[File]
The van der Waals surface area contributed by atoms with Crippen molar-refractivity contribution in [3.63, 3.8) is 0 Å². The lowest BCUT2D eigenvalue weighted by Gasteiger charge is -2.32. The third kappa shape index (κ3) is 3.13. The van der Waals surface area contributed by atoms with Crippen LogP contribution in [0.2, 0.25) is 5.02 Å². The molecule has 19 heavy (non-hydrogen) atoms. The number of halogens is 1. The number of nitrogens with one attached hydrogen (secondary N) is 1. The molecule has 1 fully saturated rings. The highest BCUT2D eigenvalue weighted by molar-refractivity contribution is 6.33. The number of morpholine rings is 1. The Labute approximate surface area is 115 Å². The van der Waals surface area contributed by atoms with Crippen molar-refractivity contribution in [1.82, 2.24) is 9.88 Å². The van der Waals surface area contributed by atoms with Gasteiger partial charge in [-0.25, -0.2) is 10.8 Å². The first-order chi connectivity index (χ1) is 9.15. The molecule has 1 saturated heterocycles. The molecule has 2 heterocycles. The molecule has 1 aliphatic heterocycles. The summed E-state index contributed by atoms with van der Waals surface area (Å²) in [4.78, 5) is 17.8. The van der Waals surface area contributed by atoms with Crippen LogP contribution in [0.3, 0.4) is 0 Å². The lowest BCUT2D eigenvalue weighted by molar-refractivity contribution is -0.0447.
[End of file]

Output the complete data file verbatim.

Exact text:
The van der Waals surface area contributed by atoms with Crippen molar-refractivity contribution in [3.63, 3.8) is 0 Å². The lowest BCUT2D eigenvalue weighted by Gasteiger charge is -2.32. The third kappa shape index (κ3) is 3.13. The van der Waals surface area contributed by atoms with Crippen LogP contribution in [0.2, 0.25) is 5.02 Å². The molecule has 19 heavy (non-hydrogen) atoms. The number of halogens is 1. The number of nitrogens with one attached hydrogen (secondary N) is 1. The molecule has 1 fully saturated rings. The highest BCUT2D eigenvalue weighted by molar-refractivity contribution is 6.33. The number of morpholine rings is 1. The Labute approximate surface area is 115 Å². The van der Waals surface area contributed by atoms with Crippen molar-refractivity contribution in [1.82, 2.24) is 9.88 Å². The van der Waals surface area contributed by atoms with Gasteiger partial charge in [-0.25, -0.2) is 10.8 Å². The first-order chi connectivity index (χ1) is 9.15. The molecule has 1 saturated heterocycles. The molecule has 2 heterocycles. The molecule has 1 aliphatic heterocycles. The summed E-state index contributed by atoms with van der Waals surface area (Å²) in [4.78, 5) is 17.8. The van der Waals surface area contributed by atoms with Crippen LogP contribution in [0.3, 0.4) is 0 Å². The lowest BCUT2D eigenvalue weighted by molar-refractivity contribution is -0.0447.